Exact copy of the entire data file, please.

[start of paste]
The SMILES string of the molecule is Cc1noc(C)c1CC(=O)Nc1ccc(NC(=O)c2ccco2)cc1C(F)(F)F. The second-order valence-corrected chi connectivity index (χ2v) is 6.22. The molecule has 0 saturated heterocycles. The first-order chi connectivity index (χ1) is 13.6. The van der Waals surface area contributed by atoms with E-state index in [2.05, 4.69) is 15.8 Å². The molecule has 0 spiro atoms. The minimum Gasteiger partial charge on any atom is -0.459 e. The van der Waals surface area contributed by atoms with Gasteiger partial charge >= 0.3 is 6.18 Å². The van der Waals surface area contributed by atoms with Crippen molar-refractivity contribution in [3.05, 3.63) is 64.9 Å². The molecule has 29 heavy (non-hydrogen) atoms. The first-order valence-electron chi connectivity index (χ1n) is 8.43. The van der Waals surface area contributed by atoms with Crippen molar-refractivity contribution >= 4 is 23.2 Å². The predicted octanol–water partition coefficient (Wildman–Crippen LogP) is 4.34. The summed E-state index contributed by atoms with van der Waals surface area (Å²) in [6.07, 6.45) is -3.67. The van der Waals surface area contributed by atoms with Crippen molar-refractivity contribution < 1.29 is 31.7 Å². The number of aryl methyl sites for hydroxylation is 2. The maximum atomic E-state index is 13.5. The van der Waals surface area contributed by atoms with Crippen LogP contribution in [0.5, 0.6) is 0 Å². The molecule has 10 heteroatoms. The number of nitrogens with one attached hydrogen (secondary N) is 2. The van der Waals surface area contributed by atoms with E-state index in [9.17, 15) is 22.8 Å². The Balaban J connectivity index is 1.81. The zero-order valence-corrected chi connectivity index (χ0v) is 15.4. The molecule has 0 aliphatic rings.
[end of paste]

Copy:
The SMILES string of the molecule is Cc1noc(C)c1CC(=O)Nc1ccc(NC(=O)c2ccco2)cc1C(F)(F)F. The second-order valence-corrected chi connectivity index (χ2v) is 6.22. The molecule has 0 saturated heterocycles. The first-order chi connectivity index (χ1) is 13.6. The van der Waals surface area contributed by atoms with E-state index in [2.05, 4.69) is 15.8 Å². The molecule has 0 spiro atoms. The minimum Gasteiger partial charge on any atom is -0.459 e. The van der Waals surface area contributed by atoms with Gasteiger partial charge >= 0.3 is 6.18 Å². The van der Waals surface area contributed by atoms with Crippen molar-refractivity contribution in [3.05, 3.63) is 64.9 Å². The molecule has 29 heavy (non-hydrogen) atoms. The first-order valence-electron chi connectivity index (χ1n) is 8.43. The van der Waals surface area contributed by atoms with Crippen molar-refractivity contribution >= 4 is 23.2 Å². The predicted octanol–water partition coefficient (Wildman–Crippen LogP) is 4.34. The summed E-state index contributed by atoms with van der Waals surface area (Å²) in [6.07, 6.45) is -3.67. The van der Waals surface area contributed by atoms with Crippen molar-refractivity contribution < 1.29 is 31.7 Å². The number of aryl methyl sites for hydroxylation is 2. The maximum atomic E-state index is 13.5. The van der Waals surface area contributed by atoms with Crippen LogP contribution in [0.5, 0.6) is 0 Å². The molecule has 10 heteroatoms. The number of nitrogens with one attached hydrogen (secondary N) is 2. The van der Waals surface area contributed by atoms with E-state index in [9.17, 15) is 22.8 Å². The Balaban J connectivity index is 1.81. The zero-order valence-corrected chi connectivity index (χ0v) is 15.4. The molecule has 0 aliphatic rings.